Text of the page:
IDEA context. Mosely v. Board of Educ. of City of Chicago, 434 F.3d 527, 533 (7th Cir. 2006)
(treating IDEA exhaustion as an affirmative defense); see Jones v. Bock, 549 U.S. 199, 211
(2007) (“[M]ost courts view failure to exhaust as an affirmative defense.”). Plaintiffs need not
“anticipate, and attempt to plead around” affirmative defenses in their complaint. Davis v. Ind.
State Police, 541 F.3d 760, 763 (7th Cir. 2008). Because of this, “the earliest possible time to
consider [the affirmative defense of failure to exhaust] would be after the answer has been filed,
if it is possible to decide the issue through a Rule 12(c) motion for judgment on the pleadings.”
Mosely, 434 F.3d at 533. An exception to this, however, does exist—namely, when “the existence of an affirmative defense, such as the failure to exhaust, is so plain from the face of the
complaint that the suit can be regarded as frivolous.” Turley v. Gaetz, 625 F.3d 1005, 1013 (7th
Cir. 2010); see Walker v. Thompson, 288 F.3d 1005, 1009-10 (7th Cir. 2002).
Based on the foregoing, the Court agrees with Plaintiffs’ that Defendant’s Rule 12(b)(6)
Motion to Dismiss based on Plaintiffs’ alleged failure to exhaust their administrative remedies is
premature. This alleged failure is an affirmative defense that need not be “plead around” in their
Complaint, Davis, 541 F.3d at 763, and thus Plaintiffs’ Complaint cannot be dismissed on this
basis at this juncture, Mosely, 434 F.3d at 533.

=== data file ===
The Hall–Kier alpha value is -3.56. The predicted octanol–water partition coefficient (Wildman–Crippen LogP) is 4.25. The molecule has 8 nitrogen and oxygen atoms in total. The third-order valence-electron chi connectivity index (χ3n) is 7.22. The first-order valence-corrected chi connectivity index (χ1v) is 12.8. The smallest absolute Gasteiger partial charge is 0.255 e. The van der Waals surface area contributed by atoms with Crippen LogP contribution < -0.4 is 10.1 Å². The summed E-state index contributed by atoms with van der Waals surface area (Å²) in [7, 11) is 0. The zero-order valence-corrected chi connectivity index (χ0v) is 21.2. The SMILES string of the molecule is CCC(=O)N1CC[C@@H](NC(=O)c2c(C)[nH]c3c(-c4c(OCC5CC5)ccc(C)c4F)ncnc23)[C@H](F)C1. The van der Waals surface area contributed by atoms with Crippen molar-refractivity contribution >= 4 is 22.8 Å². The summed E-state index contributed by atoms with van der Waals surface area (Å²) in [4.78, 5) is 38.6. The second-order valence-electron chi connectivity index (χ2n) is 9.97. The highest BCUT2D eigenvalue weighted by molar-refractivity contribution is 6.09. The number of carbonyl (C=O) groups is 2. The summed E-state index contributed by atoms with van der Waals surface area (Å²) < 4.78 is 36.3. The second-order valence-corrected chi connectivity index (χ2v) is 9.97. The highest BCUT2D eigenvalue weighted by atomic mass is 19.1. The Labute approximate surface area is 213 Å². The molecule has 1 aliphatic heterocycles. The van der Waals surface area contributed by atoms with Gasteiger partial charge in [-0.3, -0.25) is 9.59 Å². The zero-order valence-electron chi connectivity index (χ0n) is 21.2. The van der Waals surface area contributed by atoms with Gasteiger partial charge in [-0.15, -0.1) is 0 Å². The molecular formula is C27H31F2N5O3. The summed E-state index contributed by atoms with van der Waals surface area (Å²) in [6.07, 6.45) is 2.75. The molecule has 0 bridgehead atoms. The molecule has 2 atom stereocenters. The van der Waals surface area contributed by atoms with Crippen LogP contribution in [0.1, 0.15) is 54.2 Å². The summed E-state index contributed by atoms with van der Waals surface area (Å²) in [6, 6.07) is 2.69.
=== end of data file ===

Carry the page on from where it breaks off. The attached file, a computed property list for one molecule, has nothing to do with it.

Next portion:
Defendant makes a perfunctory attempt to demonstrate that the exception described
above applies, asserting that Plaintiffs’ failure to exhaust their administrative remedies is “clear
on the face of their . . . complaint.”1 [Dkt. 15 at 8.] But Defendant does not point to any specific
allegation, nor even a specific page or paragraph, of the Complaint that makes this clear. [See
id.] Indeed, the Court’s independent review of the Complaint reveals that the Complaint is silent
with respect to exhaustion. This silence, of course, cannot be construed as an affirmative recognition of a failure to exhaust given that Plaintiffs have “no obligation to allege facts negating an
affirmative defense in [their] complaint.” Mosely, 434 F.3d at 533.
Accordingly, because “there is nothing on the face of [Plaintiffs’] complaint that compels
a conclusion that [they] failed to exhaust,” id., dismissal is inappropriate at this stage of the litigation, and Defendant’s Motion to Dismiss must be denied.
For the reasons explained, Defendant’s Motion to Dismiss, [dkt. 6], is DENIED.
Hon. Jane Magnus-Stinson, Judge
United States District Court
Southern District of Indiana
Defendant also contends that “[w]aiting to dispose of this issue until after [it] files an answer
would only serve to prolong [the case’s] resolution.” [Dkt. 15 at 8.] This very well may be true,
but it does not bear on the Court’s decision given that the result reached by the Court is dictated
by Seventh Circuit precedent.
Distribution via E.C.F.
Gavin Minor Rose
ACLU OF INDIANA
Allyson Rebecca Breeden
ZIEMER STAYMAN WEITZEL & SHOULDERS
Patrick A. Shoulders
ZIEMER STAYMAN WEITZEL & SHOULDERS